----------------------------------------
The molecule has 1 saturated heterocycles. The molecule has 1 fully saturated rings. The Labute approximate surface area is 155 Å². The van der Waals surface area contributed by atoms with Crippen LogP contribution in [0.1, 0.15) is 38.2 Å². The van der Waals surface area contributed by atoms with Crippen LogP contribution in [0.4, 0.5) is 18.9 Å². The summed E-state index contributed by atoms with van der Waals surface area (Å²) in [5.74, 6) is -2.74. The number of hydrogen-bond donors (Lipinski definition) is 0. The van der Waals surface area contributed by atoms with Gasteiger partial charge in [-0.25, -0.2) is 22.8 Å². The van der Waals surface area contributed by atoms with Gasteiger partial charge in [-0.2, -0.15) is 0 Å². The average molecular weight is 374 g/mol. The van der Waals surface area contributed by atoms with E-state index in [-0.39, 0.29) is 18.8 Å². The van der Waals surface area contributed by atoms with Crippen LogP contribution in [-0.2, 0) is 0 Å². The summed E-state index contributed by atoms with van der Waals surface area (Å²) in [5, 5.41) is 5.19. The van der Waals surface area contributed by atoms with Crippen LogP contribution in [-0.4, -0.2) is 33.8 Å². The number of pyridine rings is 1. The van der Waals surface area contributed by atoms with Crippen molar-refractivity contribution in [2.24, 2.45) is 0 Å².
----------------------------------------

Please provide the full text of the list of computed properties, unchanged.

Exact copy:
The molecule has 1 saturated heterocycles. The molecule has 1 fully saturated rings. The Labute approximate surface area is 155 Å². The van der Waals surface area contributed by atoms with Crippen LogP contribution in [0.1, 0.15) is 38.2 Å². The van der Waals surface area contributed by atoms with Crippen LogP contribution in [0.4, 0.5) is 18.9 Å². The summed E-state index contributed by atoms with van der Waals surface area (Å²) in [5.74, 6) is -2.74. The number of hydrogen-bond donors (Lipinski definition) is 0. The van der Waals surface area contributed by atoms with Gasteiger partial charge in [-0.25, -0.2) is 22.8 Å². The van der Waals surface area contributed by atoms with Gasteiger partial charge in [-0.2, -0.15) is 0 Å². The average molecular weight is 374 g/mol. The van der Waals surface area contributed by atoms with E-state index in [-0.39, 0.29) is 18.8 Å². The van der Waals surface area contributed by atoms with Crippen LogP contribution in [-0.2, 0) is 0 Å². The summed E-state index contributed by atoms with van der Waals surface area (Å²) in [5, 5.41) is 5.19. The van der Waals surface area contributed by atoms with Crippen LogP contribution in [-0.4, -0.2) is 33.8 Å². The number of pyridine rings is 1. The van der Waals surface area contributed by atoms with Crippen molar-refractivity contribution in [2.24, 2.45) is 0 Å².